For years drivers have been complaining about terrible road conditions.
Our lawmakers promised to fix it, but now badly needed state funding that was already approved may not be coming.
For the past several years, Michigan’s crumbling roads have outraged drivers and the complaints still haven't stopped.
The road-funding problem goes back decades.
Just last year, we traveled all across metro Detroit with a symbolic orange barrel, then upgraded to a billboard with signed messages to lawmakers. We even delivered it to Lansing.
Finally, we took to a military style Hummer - tough enough for super sized potholes - as we handed out gift cards to people stranded with flat tires.
The groundswell of support for our stories eventually helped lead to $1.2 billion in state funding to fix the roads.
The only catch, the money isn't coming till early 2017.
Meantime, the Flint water crisis and breakdown of Detroit Public Schools are posing more immediate issues.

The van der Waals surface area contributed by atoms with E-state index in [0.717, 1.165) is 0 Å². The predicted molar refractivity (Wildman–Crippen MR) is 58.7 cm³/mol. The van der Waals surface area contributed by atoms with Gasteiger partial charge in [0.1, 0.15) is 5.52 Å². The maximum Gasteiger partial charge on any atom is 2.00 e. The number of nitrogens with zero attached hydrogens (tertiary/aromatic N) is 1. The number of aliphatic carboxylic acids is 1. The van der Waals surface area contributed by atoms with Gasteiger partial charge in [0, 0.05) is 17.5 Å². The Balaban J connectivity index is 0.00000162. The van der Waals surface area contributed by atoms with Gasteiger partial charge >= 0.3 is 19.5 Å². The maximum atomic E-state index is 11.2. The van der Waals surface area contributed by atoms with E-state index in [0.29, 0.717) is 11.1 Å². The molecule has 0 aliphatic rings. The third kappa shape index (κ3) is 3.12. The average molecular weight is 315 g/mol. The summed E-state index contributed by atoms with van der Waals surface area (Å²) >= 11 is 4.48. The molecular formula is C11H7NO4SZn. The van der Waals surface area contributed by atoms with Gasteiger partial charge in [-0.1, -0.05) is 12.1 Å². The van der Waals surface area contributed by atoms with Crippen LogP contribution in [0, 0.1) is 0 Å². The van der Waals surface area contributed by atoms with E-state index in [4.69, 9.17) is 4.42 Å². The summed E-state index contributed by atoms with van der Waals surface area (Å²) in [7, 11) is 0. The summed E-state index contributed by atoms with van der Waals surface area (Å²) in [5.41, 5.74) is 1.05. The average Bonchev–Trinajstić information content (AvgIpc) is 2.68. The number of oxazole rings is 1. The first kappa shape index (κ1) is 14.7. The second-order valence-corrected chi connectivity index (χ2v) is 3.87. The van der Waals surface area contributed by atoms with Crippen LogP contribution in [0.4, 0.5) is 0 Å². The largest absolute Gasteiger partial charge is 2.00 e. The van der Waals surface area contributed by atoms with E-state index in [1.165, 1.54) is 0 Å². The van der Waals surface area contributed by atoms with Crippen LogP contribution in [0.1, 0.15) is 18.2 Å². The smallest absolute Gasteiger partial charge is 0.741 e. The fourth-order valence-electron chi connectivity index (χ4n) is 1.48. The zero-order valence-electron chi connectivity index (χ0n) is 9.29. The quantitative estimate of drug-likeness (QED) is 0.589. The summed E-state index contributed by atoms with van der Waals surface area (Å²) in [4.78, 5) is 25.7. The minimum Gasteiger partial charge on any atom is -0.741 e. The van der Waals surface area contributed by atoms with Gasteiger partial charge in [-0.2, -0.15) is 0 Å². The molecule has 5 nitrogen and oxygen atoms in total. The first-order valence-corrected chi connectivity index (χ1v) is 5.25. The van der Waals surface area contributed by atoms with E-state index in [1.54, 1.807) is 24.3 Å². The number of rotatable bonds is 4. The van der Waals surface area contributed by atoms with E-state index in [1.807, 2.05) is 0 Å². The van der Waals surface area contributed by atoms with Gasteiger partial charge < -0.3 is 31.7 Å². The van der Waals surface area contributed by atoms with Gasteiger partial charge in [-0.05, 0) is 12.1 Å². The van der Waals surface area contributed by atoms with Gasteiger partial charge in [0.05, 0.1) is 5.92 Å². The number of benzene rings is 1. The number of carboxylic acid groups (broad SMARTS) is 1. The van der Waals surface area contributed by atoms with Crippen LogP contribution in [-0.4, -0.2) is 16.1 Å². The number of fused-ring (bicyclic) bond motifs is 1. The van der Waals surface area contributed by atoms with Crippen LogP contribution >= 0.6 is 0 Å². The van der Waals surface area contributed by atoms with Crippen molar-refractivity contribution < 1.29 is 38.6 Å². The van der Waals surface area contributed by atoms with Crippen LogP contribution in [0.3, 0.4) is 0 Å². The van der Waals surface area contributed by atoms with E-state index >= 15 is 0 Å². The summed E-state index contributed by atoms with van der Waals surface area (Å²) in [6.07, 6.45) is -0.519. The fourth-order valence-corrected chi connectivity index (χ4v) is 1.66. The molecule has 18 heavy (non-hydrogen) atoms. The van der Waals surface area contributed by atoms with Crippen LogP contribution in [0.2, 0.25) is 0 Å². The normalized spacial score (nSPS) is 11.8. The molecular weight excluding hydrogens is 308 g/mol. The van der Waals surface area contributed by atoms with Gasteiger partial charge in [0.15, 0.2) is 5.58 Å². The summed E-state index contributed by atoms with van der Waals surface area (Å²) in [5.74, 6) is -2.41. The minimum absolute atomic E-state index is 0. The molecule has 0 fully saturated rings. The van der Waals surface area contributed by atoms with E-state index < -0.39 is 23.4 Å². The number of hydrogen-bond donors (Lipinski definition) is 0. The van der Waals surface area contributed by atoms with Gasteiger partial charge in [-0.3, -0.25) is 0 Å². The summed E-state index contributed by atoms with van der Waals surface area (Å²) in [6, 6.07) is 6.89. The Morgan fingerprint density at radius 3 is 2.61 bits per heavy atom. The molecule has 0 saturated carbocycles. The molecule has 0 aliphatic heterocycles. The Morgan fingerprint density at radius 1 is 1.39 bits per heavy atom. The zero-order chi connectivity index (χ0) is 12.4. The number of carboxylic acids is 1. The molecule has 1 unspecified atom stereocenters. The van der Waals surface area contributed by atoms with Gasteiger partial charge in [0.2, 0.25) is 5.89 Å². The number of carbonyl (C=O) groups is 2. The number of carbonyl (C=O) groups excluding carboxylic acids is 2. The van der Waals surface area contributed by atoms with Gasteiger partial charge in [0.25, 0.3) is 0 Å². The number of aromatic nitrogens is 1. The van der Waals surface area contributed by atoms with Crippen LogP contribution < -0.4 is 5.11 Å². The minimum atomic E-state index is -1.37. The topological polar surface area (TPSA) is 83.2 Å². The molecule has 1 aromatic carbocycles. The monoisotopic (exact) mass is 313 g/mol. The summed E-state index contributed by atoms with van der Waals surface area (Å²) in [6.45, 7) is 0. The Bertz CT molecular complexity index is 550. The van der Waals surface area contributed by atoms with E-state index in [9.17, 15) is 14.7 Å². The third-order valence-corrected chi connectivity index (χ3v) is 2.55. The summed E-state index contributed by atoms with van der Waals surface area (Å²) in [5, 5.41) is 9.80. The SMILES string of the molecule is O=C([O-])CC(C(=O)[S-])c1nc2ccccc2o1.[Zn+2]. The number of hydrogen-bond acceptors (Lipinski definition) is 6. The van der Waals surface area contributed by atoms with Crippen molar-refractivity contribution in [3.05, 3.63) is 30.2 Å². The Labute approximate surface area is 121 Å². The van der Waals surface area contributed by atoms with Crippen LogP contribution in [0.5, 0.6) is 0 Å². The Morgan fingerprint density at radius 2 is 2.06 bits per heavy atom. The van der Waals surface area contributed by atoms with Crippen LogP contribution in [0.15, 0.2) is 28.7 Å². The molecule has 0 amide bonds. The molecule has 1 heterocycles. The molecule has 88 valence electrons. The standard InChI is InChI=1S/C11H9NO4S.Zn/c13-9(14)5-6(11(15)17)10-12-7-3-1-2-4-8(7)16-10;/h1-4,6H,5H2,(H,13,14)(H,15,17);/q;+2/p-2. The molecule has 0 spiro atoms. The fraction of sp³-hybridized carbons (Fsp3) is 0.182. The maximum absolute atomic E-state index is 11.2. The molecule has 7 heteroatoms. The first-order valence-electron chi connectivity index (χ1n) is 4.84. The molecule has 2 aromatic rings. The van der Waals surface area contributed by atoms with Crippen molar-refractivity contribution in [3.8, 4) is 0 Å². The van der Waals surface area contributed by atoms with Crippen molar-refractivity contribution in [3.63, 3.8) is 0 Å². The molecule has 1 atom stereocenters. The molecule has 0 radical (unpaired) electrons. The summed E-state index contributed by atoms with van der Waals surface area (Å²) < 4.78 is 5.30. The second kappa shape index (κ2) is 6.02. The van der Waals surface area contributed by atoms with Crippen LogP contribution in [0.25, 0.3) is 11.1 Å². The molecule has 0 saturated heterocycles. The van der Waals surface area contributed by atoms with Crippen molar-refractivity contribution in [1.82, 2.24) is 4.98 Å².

To be exact, $600 million we were promised by state leaders to fix roads may not come as a result of other government failures.
In Oakland County, we took the orange barrel to visit road commission spokesman Craig Bryson, who explains how bad things have gotten.
Bryson says they'll still be doing various resurfacing and repair jobs, but could only see about $15 million this year coming from higher gas taxes and registration fees.
Investigating further, we found the top roads guy for Wayne County.
Out of 700 miles of road in Wayne County, this April existing dollars will be used to fix the area near Sibley and Allen in Brownstown Township.
Also Cherry Hill in Westland and Garden City will be redone. And don't forget the giant road sinkhole at Tireman and Greenfield in Detroit that opened up just last week.
On a ride along with Macomb County Executive Mark Hackel, the picture isn't any better.
Hall Road at Mound in Macomb County - a major stretch needing to be repaired. Also at 19 & Hayes, there are more trouble spots.
Hackel says 1/3 of the roads need to be addressed - beyond basic patching.
There's another harsh reality, one that drivers can see and feel with every bump. The sinking feeling our roads will ultimately take a back seat to what have become bigger issues.